In 2023, a substantial consortium of light researchers has come together to shed light on the health effects of circadian lighting and define measurements and thresholds to be applied. In addition, the recently published draft of the new global ISO standard for indoor lighting in work places, known as 8995-1, includes recommendations for circadian stimulation (m-EDI) during daytime, evening and nighttime. This places a spotlight on people’s health and well-being, raising the bar for indoor lighting, and it’s set to make waves in the entire lighting industry.
The standard spells out different lights for different times
To thrive, we need indoor lighting to adjust its brightness and spectrum (color composition) based on the time of day. Put simply, we need brighter lighting with a dose of blue (akin to natural daylight) during the daytime. In the evening, we require softer lighting with minimal blue content. The new ISO standard specifies clear recommendations for m-EDI values for these conditions (see the fact boxes below).
Setting a higher bar than the new guidelines
BrainLit has been offering Biocentric lighting since 2012, providing minimum 250 lux m-EDI where it is needed. Biocentric lighting is modeled, specified and validated in circadian measurement values. It has proven health impact. Biocentric light is controlled by light recipes that ensure the right type of light at the right time of day, both in terms of intensity and spectrum. This means that Biocentric lighting not only meets, but exceeds the upcoming ISO standard recommendations.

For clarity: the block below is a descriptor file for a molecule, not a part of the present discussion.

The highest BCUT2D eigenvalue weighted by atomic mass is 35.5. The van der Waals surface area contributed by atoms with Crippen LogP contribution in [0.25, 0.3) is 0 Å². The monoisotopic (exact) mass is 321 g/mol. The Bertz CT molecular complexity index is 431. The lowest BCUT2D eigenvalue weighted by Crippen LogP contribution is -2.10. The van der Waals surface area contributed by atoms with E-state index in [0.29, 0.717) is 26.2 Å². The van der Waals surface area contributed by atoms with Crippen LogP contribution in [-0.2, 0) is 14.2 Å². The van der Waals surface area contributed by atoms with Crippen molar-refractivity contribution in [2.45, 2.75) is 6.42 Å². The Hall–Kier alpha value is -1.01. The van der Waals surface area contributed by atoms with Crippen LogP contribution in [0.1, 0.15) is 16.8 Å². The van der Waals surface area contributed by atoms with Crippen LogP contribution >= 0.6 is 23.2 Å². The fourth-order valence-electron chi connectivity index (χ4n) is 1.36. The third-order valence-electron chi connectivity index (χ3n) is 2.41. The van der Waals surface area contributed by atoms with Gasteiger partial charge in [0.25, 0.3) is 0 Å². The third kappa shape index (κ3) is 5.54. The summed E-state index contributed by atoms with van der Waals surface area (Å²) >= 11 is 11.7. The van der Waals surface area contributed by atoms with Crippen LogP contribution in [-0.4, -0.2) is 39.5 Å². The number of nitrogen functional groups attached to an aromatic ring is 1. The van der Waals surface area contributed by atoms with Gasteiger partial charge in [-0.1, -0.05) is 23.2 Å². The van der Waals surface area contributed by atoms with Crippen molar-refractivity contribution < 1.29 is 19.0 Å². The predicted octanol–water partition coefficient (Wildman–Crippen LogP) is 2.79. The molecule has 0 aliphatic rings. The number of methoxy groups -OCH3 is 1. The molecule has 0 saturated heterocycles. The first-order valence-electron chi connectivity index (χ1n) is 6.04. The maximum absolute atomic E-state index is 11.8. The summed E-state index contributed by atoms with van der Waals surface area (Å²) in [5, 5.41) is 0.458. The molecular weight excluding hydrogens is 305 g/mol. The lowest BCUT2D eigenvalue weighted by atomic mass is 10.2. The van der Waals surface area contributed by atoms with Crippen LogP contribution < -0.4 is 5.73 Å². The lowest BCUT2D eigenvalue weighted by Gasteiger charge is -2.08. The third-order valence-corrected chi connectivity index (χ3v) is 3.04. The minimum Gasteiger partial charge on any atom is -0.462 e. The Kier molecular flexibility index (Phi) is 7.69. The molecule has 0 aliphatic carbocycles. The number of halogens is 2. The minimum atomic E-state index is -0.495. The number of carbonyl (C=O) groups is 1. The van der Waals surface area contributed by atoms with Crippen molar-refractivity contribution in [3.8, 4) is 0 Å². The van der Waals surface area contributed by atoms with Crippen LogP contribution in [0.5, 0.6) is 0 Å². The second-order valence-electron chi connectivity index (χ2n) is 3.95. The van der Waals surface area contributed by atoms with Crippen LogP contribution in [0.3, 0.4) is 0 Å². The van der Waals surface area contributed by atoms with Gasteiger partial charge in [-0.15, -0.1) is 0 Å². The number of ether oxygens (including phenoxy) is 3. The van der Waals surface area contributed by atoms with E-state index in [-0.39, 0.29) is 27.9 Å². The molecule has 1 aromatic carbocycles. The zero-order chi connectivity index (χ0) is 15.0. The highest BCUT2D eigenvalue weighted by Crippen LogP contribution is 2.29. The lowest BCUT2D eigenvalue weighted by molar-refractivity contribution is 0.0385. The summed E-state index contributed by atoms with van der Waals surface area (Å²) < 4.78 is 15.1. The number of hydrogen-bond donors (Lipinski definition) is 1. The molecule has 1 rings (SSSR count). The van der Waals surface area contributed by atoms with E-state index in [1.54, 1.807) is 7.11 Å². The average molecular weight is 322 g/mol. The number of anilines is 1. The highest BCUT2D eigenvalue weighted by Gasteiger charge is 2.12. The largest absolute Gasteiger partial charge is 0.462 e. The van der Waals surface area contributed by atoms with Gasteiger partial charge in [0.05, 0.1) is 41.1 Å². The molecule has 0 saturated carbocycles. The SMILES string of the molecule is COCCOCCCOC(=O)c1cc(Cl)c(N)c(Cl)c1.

ISO 8995-1 Draft Recommendations for day, evening, and night
ISO 8995-1 specifies lighting requirements for humans in indoor workplaces. The recently published draft standard includes recommendations for circadian stimulation (m-EDI) in daytime, evening and night illumination.
Minimum 250 lux m-EDI. This can be achieved with blue-rich light, similar to daylight.
Maximum 10 lux m-EDI 3 hours before bedtime. For example dimmed, candle-like warm light with little blue content.
Ideally no light, max 1 lux m-EDI as we sleep. In case activities during the night require vision, max 10 lux m-EDI.
The quantity m-EDI
To measure the impact of light on the body’s internal biological clock, the standard uses m-EDI (Melanopic Equivalent Daylight Illuminance). m-EDI is a measure of the light stimulating our circadian rhythm. Bright days and dark nights are needed for a stable, healthy circadian rhythm.